These scrap yards pick through this stuff and find what’s what worth selling, and recycling. You can go to these scrap yards and see if you can buy some of this scrap to use for your projects.
A quick side note, some scrap yards don’t allow reselling stuff but it doesn’t hurt to ask.
3. Local Business Scrap
You can also look stop by local welding shops. Often times these businesses will have scrap metal from jobs they did that they would normally just scrap out and get rid off.
A lot of times if you ask them you can buy it for scrap price or a little above. For these companies their just happy to get rid of it and even get a little bit of money for it.
I get people who come in from time to time who are looking for this kind of stuff and I’ll have everything from the leftover rod, flat, and even pipe. We typically don’t have a lot of scrap at my weld shop but I know other companies who throw away a lot of metal.
So you never know what they might have.
4. Neighborhood Clean Up
Have you ever driven by a place in your local area that need some cleanup. These people often times don’t have the time to clean up these messes.
You could offer to clean up part or all of it in exchange to keep the scrap metal they have. To be honest, some people don’t want you to do this, but it doesn’t hurt to ask.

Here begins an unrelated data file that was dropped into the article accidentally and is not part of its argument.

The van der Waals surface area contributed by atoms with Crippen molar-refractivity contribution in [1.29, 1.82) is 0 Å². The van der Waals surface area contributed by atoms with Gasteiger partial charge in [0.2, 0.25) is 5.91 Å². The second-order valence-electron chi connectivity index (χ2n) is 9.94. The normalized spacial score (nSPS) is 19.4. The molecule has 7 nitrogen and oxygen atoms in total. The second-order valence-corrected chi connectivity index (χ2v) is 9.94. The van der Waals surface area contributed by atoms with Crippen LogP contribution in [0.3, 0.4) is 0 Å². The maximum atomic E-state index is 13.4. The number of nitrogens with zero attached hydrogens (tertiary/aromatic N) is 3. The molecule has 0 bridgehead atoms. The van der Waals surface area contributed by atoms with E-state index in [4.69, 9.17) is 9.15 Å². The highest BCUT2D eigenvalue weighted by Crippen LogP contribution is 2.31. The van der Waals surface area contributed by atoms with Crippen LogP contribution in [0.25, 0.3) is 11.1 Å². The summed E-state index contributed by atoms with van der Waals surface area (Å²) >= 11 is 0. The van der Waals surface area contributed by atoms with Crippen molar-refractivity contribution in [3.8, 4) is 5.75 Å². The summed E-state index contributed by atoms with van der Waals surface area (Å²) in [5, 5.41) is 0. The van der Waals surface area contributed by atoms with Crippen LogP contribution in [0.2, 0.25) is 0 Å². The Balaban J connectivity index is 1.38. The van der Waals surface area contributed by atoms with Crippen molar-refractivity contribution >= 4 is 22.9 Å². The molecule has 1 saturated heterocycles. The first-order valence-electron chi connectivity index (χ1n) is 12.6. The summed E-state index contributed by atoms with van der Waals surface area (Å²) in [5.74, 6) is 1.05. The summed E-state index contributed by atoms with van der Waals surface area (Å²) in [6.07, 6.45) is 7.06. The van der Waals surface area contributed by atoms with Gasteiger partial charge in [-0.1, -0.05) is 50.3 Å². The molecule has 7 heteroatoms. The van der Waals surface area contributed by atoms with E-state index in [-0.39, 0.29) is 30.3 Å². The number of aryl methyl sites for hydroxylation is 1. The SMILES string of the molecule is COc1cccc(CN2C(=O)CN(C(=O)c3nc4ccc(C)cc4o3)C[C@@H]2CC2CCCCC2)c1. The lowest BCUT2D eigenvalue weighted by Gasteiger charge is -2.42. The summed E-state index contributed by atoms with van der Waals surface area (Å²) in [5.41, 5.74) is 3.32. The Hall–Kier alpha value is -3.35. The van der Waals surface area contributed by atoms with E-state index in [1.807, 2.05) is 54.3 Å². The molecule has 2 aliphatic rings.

5. Buy Secondary
Next, you could buy from secondary steel providers. These are companies that sell the metal that is rejected by the mills that make them. Like I mentioned at the beginning of the article these companies will reject material because of its imperfections.
I have farmers who come in all the time to buy secondary to build cattle gates with. In fact, they will even buy entire bundles of it. These people like it because it’s cheaper than buying primary steel and it still works just as good as using primary.
To find these dealers call your local welding shops and ask if they deal in secondary metals. So if you can deal with a few minor imperfections then check into secondary metal companies near you.
6. Buy Lighter Types of Metal
Another option is to buy lighter metals. A lot of companies do this. If it works buy material that weigh less and can still do the job.
The reason I suggest this is because metal is charged by the pound, so the less weight you have the more you can save.
For example, if you are building a campfire cooking grate you might be able to use 3/4″ or 5/8″ rod instead of 7/8″ rod. This could save you a lot in cost and still gets the job done.
The only time this doesn’t work is when you have to build something that has to be structurally sound like a set of car ramps. The last thing you want to do is build these out of lighter metal only to have to collapse on you while changing the oil.
Finally, the last option is to barter with others. If you know someone who has metal you want why not barter with them instead of paying cash.
For example, what if you tell them in exchange for the metal you will build them one of the items you are making.
Not everyone will go for this but some people will and it gives you a way to get the metal you need without paying a lot of money.